Soap And Pamphlets: With Anti-Ebola Patrols In Sierra Leone

Teams of volunteers were combing the country to try to stem the spread of the virus during a recent three-day quarantine.

A woman washes her hands outside a community health center in Ebola-affected Freetown.
A woman washes her hands outside a community health center in Ebola-affected Freetown.
Paul Benkimoun

FREETOWN — After a compulsory three-day quarantine, life has mostly returned to normal here in the capital of Sierra Leone, and elsewhere around the West African country in the center of the Ebola outbreak.

According to the Ministry of Health, 22 new cases have been identified and 60 bodies of Ebola victims have been discovered in the West of the region, which includes Freetown. They were immediately buried.

But the goal of the controversial confinement operation of the six million inhabitants of Sierra Leone was mostly to inform the population in order to slow down the epidemic, which has already killed more than 560 people in the country.

For three days, in deserted streets, patrols of volunteers wearing white T-shirts displaying a "Kick Ebola" slogan, alongside the UNICEF logo, traveled the country aboard trucks loaded with bars of soap and information sheets about the virus.

Christiana Massaly, the head nurse of the West district in the Freetown headquarters, was aiming to reach her target over the weekend: to cover more than 400,000 homes. "We have more than 1,000 teams on the ground, each including a health care professional, a teacher, a young person and a member of the association," she says.

The operation was launched with difficulty last Friday, especially because there was insufficient material.

Alpha Sissay, a community worker at a health center in Regent, a village located in a mountainous rural area a dozen kilometers east of Freetown, is nonetheless sure of the utility of his mission. He operated with the same team for three days — a medical and social worker, a nurse and two teachers.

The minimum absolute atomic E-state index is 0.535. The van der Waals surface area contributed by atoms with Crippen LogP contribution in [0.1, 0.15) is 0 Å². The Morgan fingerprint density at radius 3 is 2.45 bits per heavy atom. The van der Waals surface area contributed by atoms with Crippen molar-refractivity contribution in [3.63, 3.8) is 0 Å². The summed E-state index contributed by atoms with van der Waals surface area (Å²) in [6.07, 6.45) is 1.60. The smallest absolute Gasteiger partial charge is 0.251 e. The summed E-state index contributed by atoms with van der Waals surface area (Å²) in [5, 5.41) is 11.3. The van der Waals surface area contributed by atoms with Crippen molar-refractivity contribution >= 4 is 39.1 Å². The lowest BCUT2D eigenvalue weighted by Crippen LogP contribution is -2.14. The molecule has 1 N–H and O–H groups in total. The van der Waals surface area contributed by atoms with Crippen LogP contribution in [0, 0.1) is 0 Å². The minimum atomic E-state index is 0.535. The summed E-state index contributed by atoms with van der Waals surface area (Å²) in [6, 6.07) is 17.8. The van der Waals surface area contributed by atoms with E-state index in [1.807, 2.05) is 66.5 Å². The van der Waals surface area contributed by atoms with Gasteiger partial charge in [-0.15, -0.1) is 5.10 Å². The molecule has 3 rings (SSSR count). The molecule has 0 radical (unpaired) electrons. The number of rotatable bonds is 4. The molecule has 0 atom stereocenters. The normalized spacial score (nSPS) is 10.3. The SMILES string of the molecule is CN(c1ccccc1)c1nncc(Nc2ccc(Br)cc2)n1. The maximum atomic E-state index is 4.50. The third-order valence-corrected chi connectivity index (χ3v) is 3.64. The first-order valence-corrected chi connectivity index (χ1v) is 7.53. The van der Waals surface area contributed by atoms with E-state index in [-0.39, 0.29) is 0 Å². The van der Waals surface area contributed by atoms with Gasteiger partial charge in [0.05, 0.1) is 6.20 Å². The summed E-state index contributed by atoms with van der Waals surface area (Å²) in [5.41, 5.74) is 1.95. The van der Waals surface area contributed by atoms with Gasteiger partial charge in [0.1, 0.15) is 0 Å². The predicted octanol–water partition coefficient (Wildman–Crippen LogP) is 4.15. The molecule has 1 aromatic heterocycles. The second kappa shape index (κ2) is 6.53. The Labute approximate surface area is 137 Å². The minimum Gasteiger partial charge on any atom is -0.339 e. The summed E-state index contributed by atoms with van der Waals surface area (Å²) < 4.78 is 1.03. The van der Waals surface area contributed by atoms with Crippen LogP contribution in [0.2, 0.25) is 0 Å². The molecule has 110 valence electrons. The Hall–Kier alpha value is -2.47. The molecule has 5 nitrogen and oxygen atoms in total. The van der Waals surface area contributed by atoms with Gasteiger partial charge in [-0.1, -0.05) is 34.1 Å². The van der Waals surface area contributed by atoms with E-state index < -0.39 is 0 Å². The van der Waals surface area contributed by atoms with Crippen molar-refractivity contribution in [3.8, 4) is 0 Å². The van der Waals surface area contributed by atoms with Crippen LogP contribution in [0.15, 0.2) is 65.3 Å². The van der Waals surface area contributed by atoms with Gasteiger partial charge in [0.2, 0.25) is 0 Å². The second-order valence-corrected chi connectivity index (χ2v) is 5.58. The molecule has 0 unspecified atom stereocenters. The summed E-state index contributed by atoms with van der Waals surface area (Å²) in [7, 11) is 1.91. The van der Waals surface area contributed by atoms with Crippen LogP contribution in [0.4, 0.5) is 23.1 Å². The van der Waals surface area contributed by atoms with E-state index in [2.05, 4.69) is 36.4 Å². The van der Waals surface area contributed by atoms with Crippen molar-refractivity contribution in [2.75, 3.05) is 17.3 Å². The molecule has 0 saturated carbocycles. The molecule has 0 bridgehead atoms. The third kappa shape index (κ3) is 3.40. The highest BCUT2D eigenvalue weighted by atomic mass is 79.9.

Wash, wash and wash

At daybreak Saturday, after following a steep path surrounded by lush vegetation, he and his team stopped outside Harulde Makayah's house.

This elderly woman with braided hair has basic notions of the Ebola virus. But Jeneba Sisay, the medical and social worker, makes clear to her how quickly the virus can be transmitted via physical contact. She also explains the importance of washing hands, and urges anyone who sees a member of the family showing signs of the disease to use gloves or plastic bags to care for them.

"Some would like more soap, but the government decided there would be only one bar per home," Sissay explains.

On the other side of the street, outside a concrete house, it is again a question of soap. Prince Kanu, a teacher, describes how to properly wash hands and, most importantly, dry them by shaking them without wiping them.

"We touch our face with our hands more than 100 times per day," Sissay adds. "The virus can be transmitted through the mucus membranes of the eyes, the nose, the mouth but also those of the vagina.”

Prince Kanu explains how to remove gloves or plastic bags used when touching an infected person: They must be turned inside out before burning them.

By now in Regent, the population is particularly well aware of the dangers. Besides the daily discussion programs the national radio station SLBC broadcasts for its listeners, punctuated by some of the dozen songs on Ebola, it was from this village that Olivet Buck originated.

Buck was a doctor who died after being infected by a patient. She worked at the Lumley Street health center, in the Wilberforce neighborhood. Located on the heights of Freetown, Wilberforce houses embassies and barracks, but Lumley Street looks like a slum.

Outside his house, Thomas Vandi, a bulky 39-year-old, explains in a deep and resounding voice that he has had enough. "We can't stay inside all day. We must go out to earn a living and feed our family."

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What It Means When The Jews Of Germany No Longer Feel Safe

A neo-Nazi has been buried in the former grave of a Jewish musicologist Max Friedlaender – not an oversight, but a deliberate provocation. This is just one more example of antisemitism on the rise in Germany, and society's inability to respond.

At a protest against antisemitism in Berlin

Eva Marie Kogel